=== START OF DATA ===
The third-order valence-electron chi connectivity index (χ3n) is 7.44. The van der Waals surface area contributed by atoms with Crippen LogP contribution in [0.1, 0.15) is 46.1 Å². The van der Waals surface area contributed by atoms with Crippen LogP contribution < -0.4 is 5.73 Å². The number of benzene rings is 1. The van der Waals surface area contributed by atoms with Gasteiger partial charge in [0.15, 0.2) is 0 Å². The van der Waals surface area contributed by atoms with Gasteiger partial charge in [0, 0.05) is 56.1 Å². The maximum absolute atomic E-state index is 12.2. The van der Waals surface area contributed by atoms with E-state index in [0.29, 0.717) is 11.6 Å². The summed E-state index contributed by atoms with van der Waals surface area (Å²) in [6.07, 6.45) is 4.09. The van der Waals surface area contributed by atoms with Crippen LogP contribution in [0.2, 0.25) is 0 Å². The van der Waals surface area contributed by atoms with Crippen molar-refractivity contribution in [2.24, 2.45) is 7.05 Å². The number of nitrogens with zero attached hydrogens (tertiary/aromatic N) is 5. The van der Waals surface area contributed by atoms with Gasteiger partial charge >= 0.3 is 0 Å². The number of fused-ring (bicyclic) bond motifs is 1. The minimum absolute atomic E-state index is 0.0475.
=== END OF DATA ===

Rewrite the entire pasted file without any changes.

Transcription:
The third-order valence-electron chi connectivity index (χ3n) is 7.44. The van der Waals surface area contributed by atoms with Crippen LogP contribution in [0.1, 0.15) is 46.1 Å². The van der Waals surface area contributed by atoms with Crippen LogP contribution < -0.4 is 5.73 Å². The number of benzene rings is 1. The van der Waals surface area contributed by atoms with Gasteiger partial charge in [0.15, 0.2) is 0 Å². The van der Waals surface area contributed by atoms with Gasteiger partial charge in [0, 0.05) is 56.1 Å². The maximum absolute atomic E-state index is 12.2. The van der Waals surface area contributed by atoms with E-state index in [0.29, 0.717) is 11.6 Å². The summed E-state index contributed by atoms with van der Waals surface area (Å²) in [6.07, 6.45) is 4.09. The van der Waals surface area contributed by atoms with Crippen LogP contribution in [0.2, 0.25) is 0 Å². The van der Waals surface area contributed by atoms with Crippen molar-refractivity contribution in [2.24, 2.45) is 7.05 Å². The number of nitrogens with zero attached hydrogens (tertiary/aromatic N) is 5. The van der Waals surface area contributed by atoms with Gasteiger partial charge >= 0.3 is 0 Å². The number of fused-ring (bicyclic) bond motifs is 1. The minimum absolute atomic E-state index is 0.0475.